The area where the city now stands was called Battle Ground several years before it was occupied by homesteaders or officially incorporated. Actually a battle never really took place in Battle Ground; it was more of a shooting with only one casualty. Here's the story.
In 1843 a group of more than 800 settlers came over the Oregon Trail to Fort Vancouver, the first of many who would follow their dreams to the Pacific Northwest. By the 1850s settlements were mostly near the fort and other Columbia and Willamette river sites.
With more and more settlers arriving in the region, nearby Indian tribes became restless. The result was a Yakima uprising and the Indian Wars of 1855-56. A company of volunteers was organized at Vancouver to guard the fort while the regulars were away fighting the Indians. Fearing that the friendly Klickitats on the Lewis River would join the hostiles, the volunteers ordered them into Vancouver Barracks.
Growing tired of this arrangement, some of the Klickitats quietly packed up their belongings and left. The volunteers immediately followed, overtaking the Indians at a place about ten miles from Vancouver. Although the Indians fired into the air a few times, the soldiers were able to convince them to return to the fort peacefully.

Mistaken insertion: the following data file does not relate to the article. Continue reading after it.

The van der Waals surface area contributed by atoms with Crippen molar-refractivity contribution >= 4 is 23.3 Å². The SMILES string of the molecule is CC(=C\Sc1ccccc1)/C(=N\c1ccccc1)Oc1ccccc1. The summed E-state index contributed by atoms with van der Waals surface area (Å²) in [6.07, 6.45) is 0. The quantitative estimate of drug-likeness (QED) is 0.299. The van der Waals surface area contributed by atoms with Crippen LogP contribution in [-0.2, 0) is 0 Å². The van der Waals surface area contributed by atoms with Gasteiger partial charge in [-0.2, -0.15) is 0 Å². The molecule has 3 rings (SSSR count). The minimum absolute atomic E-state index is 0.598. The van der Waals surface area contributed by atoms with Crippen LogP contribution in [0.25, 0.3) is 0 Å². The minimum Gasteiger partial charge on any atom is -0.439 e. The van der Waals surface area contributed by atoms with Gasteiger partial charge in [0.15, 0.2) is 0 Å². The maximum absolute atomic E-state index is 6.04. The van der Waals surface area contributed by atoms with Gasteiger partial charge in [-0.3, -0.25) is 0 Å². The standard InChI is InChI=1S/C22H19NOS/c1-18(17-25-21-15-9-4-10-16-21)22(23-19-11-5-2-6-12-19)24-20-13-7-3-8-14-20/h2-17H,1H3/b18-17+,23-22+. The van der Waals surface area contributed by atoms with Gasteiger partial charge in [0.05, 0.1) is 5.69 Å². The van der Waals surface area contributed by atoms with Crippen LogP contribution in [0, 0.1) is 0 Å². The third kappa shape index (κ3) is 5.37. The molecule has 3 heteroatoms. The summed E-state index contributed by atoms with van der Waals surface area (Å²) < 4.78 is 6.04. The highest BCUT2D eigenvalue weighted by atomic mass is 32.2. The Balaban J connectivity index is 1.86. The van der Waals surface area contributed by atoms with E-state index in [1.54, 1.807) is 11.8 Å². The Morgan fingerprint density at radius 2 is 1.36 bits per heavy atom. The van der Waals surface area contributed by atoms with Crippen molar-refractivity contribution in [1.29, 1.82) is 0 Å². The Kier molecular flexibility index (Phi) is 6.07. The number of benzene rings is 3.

There was only one casualty: The Klickitats leader, Chief Umtux, was found dead. Some blamed the death on a hot-headed soldier, while others blamed the chief's own men. Nevertheless, people began calling the area Battle Ground and when A.M. Richter platted the town in 1902, he made the name official. Battle Ground was incorporated as a city in 1951 when provisions for water, sewer, and police and fire protection became necessary.
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